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It is very common for cats and dogs to suffer with eye infections that have similar causes and symptoms. It is crucial to be aware, as an owner, of the warning signs to look out for so you are able to prevent infections and diseases from ever setting in or developing. The good news is that the vast majority of eye infections in both cats and dogs are very easily treated and so will not usually cause any long term damage or suffering for the animal. Infections have various causes including a scratch or foreign object in the eye, bacteria, viruses or something more serious such as a tumour. It is important to be aware of what is causing the infection so you (or your vet) is able to provide the best and most appropriate treatment. To assess whether your dog or cat has an eye infection you should look out for the following symptoms:
As an owner you will probably become aware quite quickly if there is something unusual happening with your pet's eye due to changes in their behaviour. Depending on the cause, if you notice the signs in good time you can often prevent an infection from ever developing. If an infection lasts more than a few days or gets progressively worse you will need to see a veterinarian as soon as possible.
You can avoid some eye infections altogether by keeping your pet's immune system in good shape. Bacteria and viruses that can cause eye infections may never have the chance to develop if your pet has a strong immune system. To do this make sure your cat or dog's diet contains all the nutrients required and is of a high quality.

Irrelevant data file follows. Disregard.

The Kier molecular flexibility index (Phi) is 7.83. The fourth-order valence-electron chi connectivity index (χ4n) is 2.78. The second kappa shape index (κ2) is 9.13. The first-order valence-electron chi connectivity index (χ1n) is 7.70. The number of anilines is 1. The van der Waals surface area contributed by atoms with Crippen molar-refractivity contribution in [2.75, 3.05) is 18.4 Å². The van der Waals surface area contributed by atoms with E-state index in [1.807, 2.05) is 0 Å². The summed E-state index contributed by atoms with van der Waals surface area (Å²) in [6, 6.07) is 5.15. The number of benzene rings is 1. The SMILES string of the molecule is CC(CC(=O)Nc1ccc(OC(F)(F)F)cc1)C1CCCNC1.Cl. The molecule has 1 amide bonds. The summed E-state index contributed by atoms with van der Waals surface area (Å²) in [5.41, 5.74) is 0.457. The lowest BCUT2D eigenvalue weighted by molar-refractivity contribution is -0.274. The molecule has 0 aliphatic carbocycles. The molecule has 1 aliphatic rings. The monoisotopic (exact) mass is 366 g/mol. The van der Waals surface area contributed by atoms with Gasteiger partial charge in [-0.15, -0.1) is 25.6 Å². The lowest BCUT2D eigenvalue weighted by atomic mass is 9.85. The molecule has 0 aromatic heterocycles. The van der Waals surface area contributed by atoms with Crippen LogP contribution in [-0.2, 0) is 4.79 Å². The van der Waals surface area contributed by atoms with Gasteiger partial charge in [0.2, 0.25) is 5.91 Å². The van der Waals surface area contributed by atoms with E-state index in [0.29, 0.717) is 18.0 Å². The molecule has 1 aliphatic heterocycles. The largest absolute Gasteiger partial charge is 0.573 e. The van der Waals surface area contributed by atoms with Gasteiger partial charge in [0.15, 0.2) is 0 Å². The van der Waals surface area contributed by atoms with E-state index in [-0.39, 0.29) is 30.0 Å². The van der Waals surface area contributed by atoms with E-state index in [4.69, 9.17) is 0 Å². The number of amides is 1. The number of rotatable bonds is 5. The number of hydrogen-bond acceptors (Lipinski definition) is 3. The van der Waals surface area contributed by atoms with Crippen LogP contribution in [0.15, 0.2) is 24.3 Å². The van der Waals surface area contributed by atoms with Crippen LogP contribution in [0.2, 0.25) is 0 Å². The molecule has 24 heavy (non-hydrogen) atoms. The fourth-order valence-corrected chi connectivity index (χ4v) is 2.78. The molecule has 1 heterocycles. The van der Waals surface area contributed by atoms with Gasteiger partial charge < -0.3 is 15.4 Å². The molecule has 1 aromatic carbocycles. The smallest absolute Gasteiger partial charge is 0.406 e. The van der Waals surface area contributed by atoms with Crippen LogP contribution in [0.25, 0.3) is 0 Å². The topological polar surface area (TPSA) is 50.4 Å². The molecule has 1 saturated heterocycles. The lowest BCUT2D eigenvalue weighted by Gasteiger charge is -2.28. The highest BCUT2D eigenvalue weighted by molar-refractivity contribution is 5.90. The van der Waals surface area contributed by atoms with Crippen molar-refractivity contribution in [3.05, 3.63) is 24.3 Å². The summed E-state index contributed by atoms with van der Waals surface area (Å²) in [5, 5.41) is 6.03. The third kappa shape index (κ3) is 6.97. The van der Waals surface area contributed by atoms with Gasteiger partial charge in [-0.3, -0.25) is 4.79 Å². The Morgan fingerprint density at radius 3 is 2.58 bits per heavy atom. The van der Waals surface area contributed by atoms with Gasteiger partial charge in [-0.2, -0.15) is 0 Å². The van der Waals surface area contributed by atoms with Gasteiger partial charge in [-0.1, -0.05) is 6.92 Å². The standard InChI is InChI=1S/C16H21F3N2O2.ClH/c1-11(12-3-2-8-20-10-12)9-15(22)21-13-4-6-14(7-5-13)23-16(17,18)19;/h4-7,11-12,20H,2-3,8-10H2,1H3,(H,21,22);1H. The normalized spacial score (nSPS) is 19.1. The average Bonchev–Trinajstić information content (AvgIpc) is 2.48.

If you spot an eye infection in the early stages you can attempt to begin treating it at home by making up a saline solution. This should comprise of a quarter teaspoon of salt to a cup of boiling water, leave the water to cool down until luke warm before using it to wash your pet's eye. Everytime you treat your animal's eye you must make a new solution, because bacteria can develop in saline water over time. Wash your pet's eye with a saline solution 3 times per day and if after two days the infection isn't improving you will need to take them to the vet.
If your pet requires medical attention the vet will first begin by assessing whether the eye infection is caused by a virus or bacteria. If a bacteria is determined to be the cause your pet will probably be prescribed antibiotics but if the cause is viral then a topical cream will be prescribed. In some cases you may even require the use of both of these treatments. How long the infection takes to clear up will depend on it's severity and cause but can generally take anywhere from a matter of days to as long as a few weeks.
As well as veterinary methods there are many natural remedies out there which may clear up infections altogether or simply aid the healing process along with medication. One natural remedy is to make a saline solution as mentioned above with a few drops of candela, chamomile or eyebright. To help fight off the infection you should supplement your dog's diet with leafy green veg and vitamin C and E. You can give your dog vitamins meant for human consumption although then you must calculate the dosage for their weight, or alternatively buy vitamins specifically for animals. Some people recommend giving a small amount of apple cider vinger to your pet daily for overall good health and a boost to the immune system, although this may not be palatable for all pets!
Conjunctivitis in dogs and cats is often called Pink Eye. Pink eye is basically just a certain type of eye infection that will be treated in the same way as an eye infection caused by something else. Pink eye causes redness, teary eyes and itching and can actually be transmitted to dogs and cats from humans so you should try to keep your distance and sterilise anything you use to clean your pets eye after use.
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